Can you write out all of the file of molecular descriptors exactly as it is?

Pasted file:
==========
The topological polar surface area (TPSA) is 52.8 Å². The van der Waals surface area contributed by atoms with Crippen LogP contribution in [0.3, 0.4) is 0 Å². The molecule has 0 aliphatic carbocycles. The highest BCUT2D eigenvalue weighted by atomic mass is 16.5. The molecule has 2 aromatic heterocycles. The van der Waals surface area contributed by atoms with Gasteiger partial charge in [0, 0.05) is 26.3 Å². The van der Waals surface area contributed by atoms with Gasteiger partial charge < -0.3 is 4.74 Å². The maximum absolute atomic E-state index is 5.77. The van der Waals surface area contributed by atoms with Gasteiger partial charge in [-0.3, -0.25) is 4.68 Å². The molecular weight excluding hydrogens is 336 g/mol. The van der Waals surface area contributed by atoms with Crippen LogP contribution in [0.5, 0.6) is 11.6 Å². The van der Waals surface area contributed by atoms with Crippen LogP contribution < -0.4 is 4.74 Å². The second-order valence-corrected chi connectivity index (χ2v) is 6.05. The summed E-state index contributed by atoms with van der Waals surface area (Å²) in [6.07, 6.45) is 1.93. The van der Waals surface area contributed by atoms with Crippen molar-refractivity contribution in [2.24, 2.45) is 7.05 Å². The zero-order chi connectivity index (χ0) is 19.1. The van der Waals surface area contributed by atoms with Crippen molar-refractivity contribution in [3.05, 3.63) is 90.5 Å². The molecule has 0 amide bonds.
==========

The topological polar surface area (TPSA) is 52.8 Å². The van der Waals surface area contributed by atoms with Crippen LogP contribution in [0.3, 0.4) is 0 Å². The molecule has 0 aliphatic carbocycles. The highest BCUT2D eigenvalue weighted by atomic mass is 16.5. The molecule has 2 aromatic heterocycles. The van der Waals surface area contributed by atoms with Gasteiger partial charge in [0, 0.05) is 26.3 Å². The van der Waals surface area contributed by atoms with Gasteiger partial charge < -0.3 is 4.74 Å². The maximum absolute atomic E-state index is 5.77. The van der Waals surface area contributed by atoms with Gasteiger partial charge in [-0.3, -0.25) is 4.68 Å². The molecular weight excluding hydrogens is 336 g/mol. The van der Waals surface area contributed by atoms with Crippen LogP contribution in [0.5, 0.6) is 11.6 Å². The van der Waals surface area contributed by atoms with Crippen LogP contribution < -0.4 is 4.74 Å². The second-order valence-corrected chi connectivity index (χ2v) is 6.05. The summed E-state index contributed by atoms with van der Waals surface area (Å²) in [6.07, 6.45) is 1.93. The van der Waals surface area contributed by atoms with Crippen molar-refractivity contribution in [2.24, 2.45) is 7.05 Å². The zero-order chi connectivity index (χ0) is 19.1. The van der Waals surface area contributed by atoms with Crippen molar-refractivity contribution in [3.05, 3.63) is 90.5 Å². The molecule has 0 amide bonds.